Structures & Equipment
Screening out more than pepper weevils
Among its insect blocking abilities, insect netting offers unexpected advantages for greenhouse climate control and ongoing pest management practices.
March 31, 2020 By Greta Chiu
Allegro Acres hasn’t seen a single pepper weevil since they installed insect netting screens.
Gene Ingratta, owner and operator of the vegetable greenhouse operation in Ruthven, Ont., says they not only covered the pepper production area, but screened every point of entry into the farm as well. “It’s the first, last and only line of defence to properly control pepper weevil,” he says.
Since the majority of its lifecycle takes place inside the pepper fruit, the weevil isn’t just hard to spot, it’s extremely difficult to control by any means, says Ingratta. “You can scout for it but that’s an uphill battle in the middle of summer when fruits are developing fast, and workload is already at its peak.”
According to Ontario Greenhouse Vegetable Growers (OGVG), a surge in the pepper weevil population led to losses of over $67 million for Ontario’s greenhouse-grown peppers in 2016. “This is a relatively new adoption in our area [that was] largely triggered by the pepper weevil” says Cara McCreary, greenhouse IPM specialist with the Ontario Ministry of Agriculture, Food and Rural Affairs. “Prior to 2017, there were very few operations that had netting. The select few who did were more organic producers because their tools were limited to begin with.” Screen installations promptly rose in the two years following the pepper weevil outbreak.
At first, growers were hesitant to install insect netting screens, concerned about their impact on the greenhouse climate. Depending on the size of the mesh, screens can reduce airflow within the greenhouse and lead to a rise in temperature and humidity. This was of particular concern, given how hot and humid it can be in southwestern Ontario. However, McCreary notes that the positive feedback she’s received from growers have far outweighed the challenges to climate control, which can be managed to a certain degree with fans and forced ventilation.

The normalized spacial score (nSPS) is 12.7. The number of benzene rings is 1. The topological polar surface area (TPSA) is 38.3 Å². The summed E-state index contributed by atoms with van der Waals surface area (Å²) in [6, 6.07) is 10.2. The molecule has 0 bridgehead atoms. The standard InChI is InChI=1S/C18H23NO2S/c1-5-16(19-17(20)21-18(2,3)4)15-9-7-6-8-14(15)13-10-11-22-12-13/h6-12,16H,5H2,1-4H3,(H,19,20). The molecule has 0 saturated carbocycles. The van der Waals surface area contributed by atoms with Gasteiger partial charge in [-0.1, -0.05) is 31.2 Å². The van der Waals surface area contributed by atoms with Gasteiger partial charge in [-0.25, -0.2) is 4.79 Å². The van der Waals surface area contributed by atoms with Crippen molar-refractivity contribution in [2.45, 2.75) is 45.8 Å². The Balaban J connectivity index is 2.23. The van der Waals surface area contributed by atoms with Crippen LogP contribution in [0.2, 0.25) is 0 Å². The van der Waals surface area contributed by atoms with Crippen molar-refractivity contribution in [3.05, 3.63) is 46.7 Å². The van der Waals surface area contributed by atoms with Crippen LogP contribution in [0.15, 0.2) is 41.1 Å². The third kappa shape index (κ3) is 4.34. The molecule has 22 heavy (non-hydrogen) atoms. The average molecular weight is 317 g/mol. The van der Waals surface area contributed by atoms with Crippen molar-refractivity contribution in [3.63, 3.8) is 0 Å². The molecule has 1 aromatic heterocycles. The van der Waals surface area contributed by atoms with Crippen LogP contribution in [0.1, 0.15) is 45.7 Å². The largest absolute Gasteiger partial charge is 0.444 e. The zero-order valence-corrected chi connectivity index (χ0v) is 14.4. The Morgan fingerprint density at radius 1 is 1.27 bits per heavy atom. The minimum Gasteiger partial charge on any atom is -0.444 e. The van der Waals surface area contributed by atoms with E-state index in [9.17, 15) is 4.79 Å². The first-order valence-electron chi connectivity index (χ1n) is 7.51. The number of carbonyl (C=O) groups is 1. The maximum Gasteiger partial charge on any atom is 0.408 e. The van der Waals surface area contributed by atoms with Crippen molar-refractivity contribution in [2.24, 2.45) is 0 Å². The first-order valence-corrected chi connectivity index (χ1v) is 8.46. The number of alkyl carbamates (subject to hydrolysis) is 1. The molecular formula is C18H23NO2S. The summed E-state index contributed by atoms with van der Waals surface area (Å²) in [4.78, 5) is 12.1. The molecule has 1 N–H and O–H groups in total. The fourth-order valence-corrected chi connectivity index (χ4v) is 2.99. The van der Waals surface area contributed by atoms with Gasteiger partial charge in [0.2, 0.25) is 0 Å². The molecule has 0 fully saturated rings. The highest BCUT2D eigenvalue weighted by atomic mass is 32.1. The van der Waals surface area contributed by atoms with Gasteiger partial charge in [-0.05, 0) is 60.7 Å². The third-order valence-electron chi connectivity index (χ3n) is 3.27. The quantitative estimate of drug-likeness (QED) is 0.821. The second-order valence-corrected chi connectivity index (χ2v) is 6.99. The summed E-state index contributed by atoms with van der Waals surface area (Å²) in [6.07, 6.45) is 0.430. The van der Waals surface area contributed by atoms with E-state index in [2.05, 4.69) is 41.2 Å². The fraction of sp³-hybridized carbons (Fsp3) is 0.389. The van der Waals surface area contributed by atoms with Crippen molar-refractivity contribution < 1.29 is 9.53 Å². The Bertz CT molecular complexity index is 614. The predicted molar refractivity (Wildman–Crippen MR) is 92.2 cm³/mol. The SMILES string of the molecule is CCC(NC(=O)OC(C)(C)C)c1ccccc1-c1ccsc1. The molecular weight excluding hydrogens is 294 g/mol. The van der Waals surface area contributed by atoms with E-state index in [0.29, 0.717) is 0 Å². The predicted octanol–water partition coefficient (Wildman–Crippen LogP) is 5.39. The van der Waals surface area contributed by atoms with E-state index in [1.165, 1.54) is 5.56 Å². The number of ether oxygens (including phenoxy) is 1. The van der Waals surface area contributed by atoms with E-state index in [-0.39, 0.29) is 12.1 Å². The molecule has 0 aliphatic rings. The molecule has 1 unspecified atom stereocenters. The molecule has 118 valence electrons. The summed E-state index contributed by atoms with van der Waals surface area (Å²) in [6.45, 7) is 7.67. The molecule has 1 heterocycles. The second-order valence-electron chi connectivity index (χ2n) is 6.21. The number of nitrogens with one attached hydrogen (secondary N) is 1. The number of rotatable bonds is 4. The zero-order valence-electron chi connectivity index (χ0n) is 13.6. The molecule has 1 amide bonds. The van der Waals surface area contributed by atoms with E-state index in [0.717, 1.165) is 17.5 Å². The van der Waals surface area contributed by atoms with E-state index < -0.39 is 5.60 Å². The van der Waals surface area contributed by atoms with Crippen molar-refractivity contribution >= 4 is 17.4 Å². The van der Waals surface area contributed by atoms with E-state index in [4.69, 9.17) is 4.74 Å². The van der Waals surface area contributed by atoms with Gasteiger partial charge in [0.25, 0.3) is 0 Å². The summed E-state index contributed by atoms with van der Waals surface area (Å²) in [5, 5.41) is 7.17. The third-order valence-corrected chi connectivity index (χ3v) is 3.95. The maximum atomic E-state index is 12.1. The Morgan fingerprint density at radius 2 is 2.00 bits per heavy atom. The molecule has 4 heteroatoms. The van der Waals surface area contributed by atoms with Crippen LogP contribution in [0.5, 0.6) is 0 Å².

For Allegro Acres, Ingratta specifically chose mesh dimensions that offered pepper weevil exclusion without compromising the greenhouse climate. “Anything smaller or tighter in size would start blocking too much airflow,” he explains. “And anything smaller than that [size] can be fairly easily controlled with biologicals.”
The screens have also helped block the rain and some of the wind, allowing Allegro to open the vents more while minimizing plant movement. “On rainy days without screens, the vents would be open 10 per cent. With screens installed – 55 per cent,” he says. They experimented with vent openings over the course of two to three months, increasing them a little more each time. “If it’s not a driving wind, those vents could be 70 per cent open.”
There’s been a positive impact on light-induced plant damage as well. The screens are able to diffuse direct sunlight streaming in through the open vents, reducing the incidence of crop burn.
Overall, the insect netting has helped avoid spikes in temperature and humidity on rainy days, which could otherwise promote the spread of powdery mildew. Coupled with better growing strategies, the insect netting has drastically reduced the risk and spread of powdery mildew for their operation.
“Fungal diseases like powdery mildew are influenced by poor air circulation, so being able to open vents wider during compromising weather can have a positive effect,” McCreary explains. “Even when the temperatures are colder outside, [growers] can potentially open their vents wider than they normally would because the screens minimize or reduce the amount of cold air coming in.”
By excluding insect pests, birds, and bees, the screens can also help prevent the introduction of vectored diseases. However, their ability to keep bees and beneficials inside the greenhouse has proved to be advantageous as well, and could be an opportunity for use in other crops. “When temperatures are nice and there are food sources outside, [bees] may leave the greenhouse to go forage, so this way they stay inside,” McCreary explains.
Installation and maintenance
“Generally speaking, when you choose a mesh size, you want to think about what you can live with. What do you really want to exclude and what are you willing to allow in?” says McCreary.